Imagine the year is 1910. You are making the journey by automobile from suburban Pittsburgh to Gettysburg on winding roads made primarily of packed dirt. Dry weather makes for a dusty drive. When it rains, cars bottom out in pools of mud. Most roads are impassable in snow and ice. No restaurants or gas stations in sight. Lodging is scarce.
Then, in 1913, construction begins on a new road—The Lincoln Highway, which winds its way through Pennsylvania’s landscape and history.
It became America’s first paved transcontinental highway—stretching from New York City to San Francisco. The first major tribute to President Abraham Lincoln (nine years before the Lincoln Memorial in Washington, D.C.), it is credited with nurturing the rapid growth of automobile use and tourism.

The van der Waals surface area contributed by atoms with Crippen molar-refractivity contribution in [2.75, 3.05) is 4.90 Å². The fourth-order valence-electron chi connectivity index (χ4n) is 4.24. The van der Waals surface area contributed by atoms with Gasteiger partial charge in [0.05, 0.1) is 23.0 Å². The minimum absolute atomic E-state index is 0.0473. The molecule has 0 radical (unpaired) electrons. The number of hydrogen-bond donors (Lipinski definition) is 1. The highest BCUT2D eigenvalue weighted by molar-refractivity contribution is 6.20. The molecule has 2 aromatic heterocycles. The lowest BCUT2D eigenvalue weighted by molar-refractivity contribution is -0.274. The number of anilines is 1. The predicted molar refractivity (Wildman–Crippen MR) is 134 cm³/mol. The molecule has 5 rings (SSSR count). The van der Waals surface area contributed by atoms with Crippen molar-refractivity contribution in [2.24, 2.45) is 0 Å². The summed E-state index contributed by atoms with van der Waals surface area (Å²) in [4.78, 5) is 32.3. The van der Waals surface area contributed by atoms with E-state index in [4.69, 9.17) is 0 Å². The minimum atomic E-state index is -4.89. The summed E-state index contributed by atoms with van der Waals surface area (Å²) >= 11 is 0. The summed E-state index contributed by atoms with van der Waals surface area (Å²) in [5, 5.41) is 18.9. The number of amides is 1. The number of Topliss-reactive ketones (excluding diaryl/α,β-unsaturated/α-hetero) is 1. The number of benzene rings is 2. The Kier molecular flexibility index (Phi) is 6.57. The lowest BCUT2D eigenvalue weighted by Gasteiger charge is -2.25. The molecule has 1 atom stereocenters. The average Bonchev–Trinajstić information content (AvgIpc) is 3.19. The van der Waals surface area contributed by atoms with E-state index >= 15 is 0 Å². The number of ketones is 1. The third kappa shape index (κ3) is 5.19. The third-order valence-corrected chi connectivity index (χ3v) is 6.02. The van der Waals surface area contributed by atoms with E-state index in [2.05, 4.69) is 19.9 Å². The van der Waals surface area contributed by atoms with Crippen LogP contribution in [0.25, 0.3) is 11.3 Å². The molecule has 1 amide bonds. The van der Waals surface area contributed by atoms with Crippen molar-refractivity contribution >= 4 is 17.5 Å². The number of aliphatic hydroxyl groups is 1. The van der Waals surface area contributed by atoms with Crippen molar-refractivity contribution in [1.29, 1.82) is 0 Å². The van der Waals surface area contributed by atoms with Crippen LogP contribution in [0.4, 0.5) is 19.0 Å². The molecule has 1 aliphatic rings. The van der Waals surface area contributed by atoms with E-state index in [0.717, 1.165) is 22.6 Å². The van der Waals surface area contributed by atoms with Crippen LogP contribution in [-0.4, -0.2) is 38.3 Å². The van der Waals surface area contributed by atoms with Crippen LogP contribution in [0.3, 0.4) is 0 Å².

Long before the Pennsylvania Turnpike provided shortcuts through mountains, the Lincoln Highway (now, for the most part, known as Route 30) took drivers up steep narrow grades and around hairpin turns to cross the state. After its completion, travelers could forgo unpaved roads or the scheduled routes of trains. The paved highway meant freedom for many.
Photographer John Beale spent three months traversing and documenting Route 30’s “Lincoln Highway Heritage Corridor.” Enjoy the ride…